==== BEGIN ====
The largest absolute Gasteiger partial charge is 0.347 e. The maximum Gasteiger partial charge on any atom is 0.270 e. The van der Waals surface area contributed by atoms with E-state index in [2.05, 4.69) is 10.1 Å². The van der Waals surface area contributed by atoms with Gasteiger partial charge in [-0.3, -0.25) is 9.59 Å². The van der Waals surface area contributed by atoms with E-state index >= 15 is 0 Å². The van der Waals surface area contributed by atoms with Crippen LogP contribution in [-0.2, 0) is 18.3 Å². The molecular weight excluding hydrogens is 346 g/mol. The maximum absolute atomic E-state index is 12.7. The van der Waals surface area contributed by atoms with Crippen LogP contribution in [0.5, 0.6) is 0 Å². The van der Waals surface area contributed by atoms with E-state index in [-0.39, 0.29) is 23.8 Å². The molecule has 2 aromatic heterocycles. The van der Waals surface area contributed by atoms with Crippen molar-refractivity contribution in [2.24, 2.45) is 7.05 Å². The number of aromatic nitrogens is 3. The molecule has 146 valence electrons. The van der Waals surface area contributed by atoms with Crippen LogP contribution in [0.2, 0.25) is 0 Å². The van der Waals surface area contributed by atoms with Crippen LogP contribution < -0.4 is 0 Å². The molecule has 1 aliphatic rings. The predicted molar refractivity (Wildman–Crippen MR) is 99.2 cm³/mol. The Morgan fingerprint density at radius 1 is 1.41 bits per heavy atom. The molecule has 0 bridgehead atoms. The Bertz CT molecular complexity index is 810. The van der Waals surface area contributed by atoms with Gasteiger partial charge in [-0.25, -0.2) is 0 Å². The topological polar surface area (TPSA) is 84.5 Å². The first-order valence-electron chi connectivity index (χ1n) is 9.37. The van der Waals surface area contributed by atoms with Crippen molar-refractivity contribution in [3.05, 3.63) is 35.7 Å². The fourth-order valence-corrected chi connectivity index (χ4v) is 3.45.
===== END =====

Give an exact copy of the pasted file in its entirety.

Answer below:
The largest absolute Gasteiger partial charge is 0.347 e. The maximum Gasteiger partial charge on any atom is 0.270 e. The van der Waals surface area contributed by atoms with E-state index in [2.05, 4.69) is 10.1 Å². The van der Waals surface area contributed by atoms with Gasteiger partial charge in [-0.3, -0.25) is 9.59 Å². The van der Waals surface area contributed by atoms with E-state index >= 15 is 0 Å². The van der Waals surface area contributed by atoms with Crippen LogP contribution in [-0.2, 0) is 18.3 Å². The molecular weight excluding hydrogens is 346 g/mol. The maximum absolute atomic E-state index is 12.7. The van der Waals surface area contributed by atoms with Crippen LogP contribution in [0.5, 0.6) is 0 Å². The van der Waals surface area contributed by atoms with E-state index in [-0.39, 0.29) is 23.8 Å². The molecule has 2 aromatic heterocycles. The van der Waals surface area contributed by atoms with Crippen molar-refractivity contribution in [2.24, 2.45) is 7.05 Å². The number of aromatic nitrogens is 3. The molecule has 146 valence electrons. The van der Waals surface area contributed by atoms with Crippen LogP contribution in [0.2, 0.25) is 0 Å². The van der Waals surface area contributed by atoms with Crippen LogP contribution < -0.4 is 0 Å². The molecule has 1 aliphatic rings. The predicted molar refractivity (Wildman–Crippen MR) is 99.2 cm³/mol. The Morgan fingerprint density at radius 1 is 1.41 bits per heavy atom. The molecule has 0 bridgehead atoms. The Bertz CT molecular complexity index is 810. The van der Waals surface area contributed by atoms with Gasteiger partial charge in [-0.25, -0.2) is 0 Å². The topological polar surface area (TPSA) is 84.5 Å². The first-order valence-electron chi connectivity index (χ1n) is 9.37. The van der Waals surface area contributed by atoms with Crippen molar-refractivity contribution in [3.05, 3.63) is 35.7 Å². The fourth-order valence-corrected chi connectivity index (χ4v) is 3.45.